Spartanburg jail, community college partner to offer job training to inmates

Felicia Kitzmiller has this great local story at SHJ:

Operation Education is about to commence at Spartanburg County Jail.

Several months ago, Spartanburg County Council Chairman Jeff Horton asked Maj. Neal Urch, jail director, and Henry Giles, president of Spartanburg Community College, if something could be done to keep people from returning to the jail. Horton became interested in doing something after years of seeing the same faces in mugshots.

“I think the general theme is they are just trapped in the way they are in now, and they don’t know another way,” Horton said.

Surveys of the jail found the average inmate had a 10th grade education. The vast majority of those who did not have a high school diploma or GED said they wanted one, Urch said. Recent changes to the GED make offering courses in the jail cumbersome because of time and expense. But by combining the Work Keys program currently at the jail with some skills training, Urch, Giles and Horton began to believe the education gap could be overcome.

Urch and Giles assembled a team and the conversations that ensued set the stage for a program some leaders believe will become a model for criminal justice reform.

“Detention in itself does not modify behavior,” Giles said. “To give someone job training and skills, they can make an impact on their own lives.”

Beginning April 13, the community college will offer job training and program certificates at the county jail. Four programs – office assistant, bakery/floral/deli grocer, landscaper and manufacturing assistant – have been custom designed to be taught at the jail, said Nannette Bongiovi, director of corporate and community education for the college. Each program incorporates skills training – cake decorating, small engine repair, and computer programs – and coaches less tangible skills like problem solving, making decisions under stress and communication. There is also a work readiness component to each class that covers personal grooming, crafting a resume and preparing for an interview.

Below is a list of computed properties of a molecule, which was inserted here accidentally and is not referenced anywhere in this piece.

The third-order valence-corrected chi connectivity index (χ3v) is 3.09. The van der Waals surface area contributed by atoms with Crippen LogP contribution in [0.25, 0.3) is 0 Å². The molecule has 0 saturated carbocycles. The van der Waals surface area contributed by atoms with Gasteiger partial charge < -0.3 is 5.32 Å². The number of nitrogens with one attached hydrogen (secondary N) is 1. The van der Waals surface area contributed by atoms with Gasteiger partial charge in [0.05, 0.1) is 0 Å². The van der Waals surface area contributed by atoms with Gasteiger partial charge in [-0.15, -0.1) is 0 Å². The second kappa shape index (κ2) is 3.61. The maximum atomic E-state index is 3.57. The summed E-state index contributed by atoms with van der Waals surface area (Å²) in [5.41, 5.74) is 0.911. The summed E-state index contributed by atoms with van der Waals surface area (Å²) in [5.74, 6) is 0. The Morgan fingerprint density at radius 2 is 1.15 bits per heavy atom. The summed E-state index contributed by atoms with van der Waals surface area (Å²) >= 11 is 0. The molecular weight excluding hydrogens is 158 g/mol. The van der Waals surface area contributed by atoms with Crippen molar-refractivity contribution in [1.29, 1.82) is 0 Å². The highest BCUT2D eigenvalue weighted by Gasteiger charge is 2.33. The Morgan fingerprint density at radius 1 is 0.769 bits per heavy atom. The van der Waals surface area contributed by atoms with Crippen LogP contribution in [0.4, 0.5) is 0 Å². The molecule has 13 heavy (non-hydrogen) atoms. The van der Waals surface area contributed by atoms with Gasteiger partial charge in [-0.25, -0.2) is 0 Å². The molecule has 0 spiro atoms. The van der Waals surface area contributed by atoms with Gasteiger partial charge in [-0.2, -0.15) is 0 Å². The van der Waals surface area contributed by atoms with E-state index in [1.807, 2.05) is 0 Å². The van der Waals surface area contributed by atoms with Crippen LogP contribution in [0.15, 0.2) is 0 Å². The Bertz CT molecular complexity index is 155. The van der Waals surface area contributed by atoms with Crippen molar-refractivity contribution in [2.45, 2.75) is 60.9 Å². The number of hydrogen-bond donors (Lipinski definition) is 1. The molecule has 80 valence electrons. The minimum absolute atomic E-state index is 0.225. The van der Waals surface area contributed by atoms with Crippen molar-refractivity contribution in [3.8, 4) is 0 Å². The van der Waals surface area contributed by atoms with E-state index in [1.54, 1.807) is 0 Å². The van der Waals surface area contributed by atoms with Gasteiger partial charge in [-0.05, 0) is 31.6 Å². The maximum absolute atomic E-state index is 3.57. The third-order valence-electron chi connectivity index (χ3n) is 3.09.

There is more of this story at the link above, however SHJ is a “paywall” site. You may not be able to access it.

March 26, 2015   Posted in: Uncategorized  No Comments

Senate Finance Committee passed a 60% gas tax hike

From SC-AFP FB Page:

The Senate Finance Committee passed a 60% gas tax hike that includes an automatic tax hike that will increase when gas prices rise. Contact them today and tell them to change their vote on the Senate Floor. The following Senators on the committee voted for a gas tax hike:

Sen. Hugh Leatherman (R-Florence), Sen. Nikki Setzler (D-Lexington), Sen. John Matthews (D-Orangeburg), Sen. William O’Dell (R-Anderson), Sen. Glen Reese (D-Spartanburg), Sen. Robert W. Hayes (R-York), Sen. Darrell Jackson (D-Richland), Sen. Thomas Alexander (R-Oconee), Sen. Clementa Pickney (D-Jasper), Sen. Ronnie Cromer (R-Newberry), Sen. Raymond Cleary (R-Georgetown), Sen. Joel Lourie (D-Richland), Sen. Kent Williams (D-Marion), Sen. Paul Campbell (R-Berkeley), Sen. Floyd Nicholson (D-Greenwood) and Sen. Vince Sheheen (D-Kershaw)

March 25, 2015   Posted in: Uncategorized  One Comment

Sovereign Anti-discrimination Act

From Alan Clemmons FB page:

ATTENTION ISRAEL SUPPORTERS: Today, by a vote of 85 to 0, the Sovereign Anti-discrimination Act passed the South Carolina House of Representatives. This bill prohibits discriminatory boycotts against any favored US trading partners, like Israel, by any company that seeks to do business with South Carolina. Having passed the House the bill now proceeds to the Senate Finance Committee for consideration.

March 25, 2015   Posted in: Uncategorized  No Comments

Poor pets, floating down a river. . .

Back in the day when I was as focused on providing low cost/high quality spay/neuter surgeries as I was working toward having candidates in office who would follow the platform and the Constitution I heard this story. And it encapsulated the essence of why we do what we do, whether we volunteer for animals or politics.

A man stood on the bank of a river where dead cats and dogs were floating by. People were bemoaning the loss, wringing their hands, and crying “Why!!!??? Why does this happen? Who could allow such a thing?!!” And they did their best to pull the animals from the water and do “whatever they could” after the fact to give those victims some respect and final care.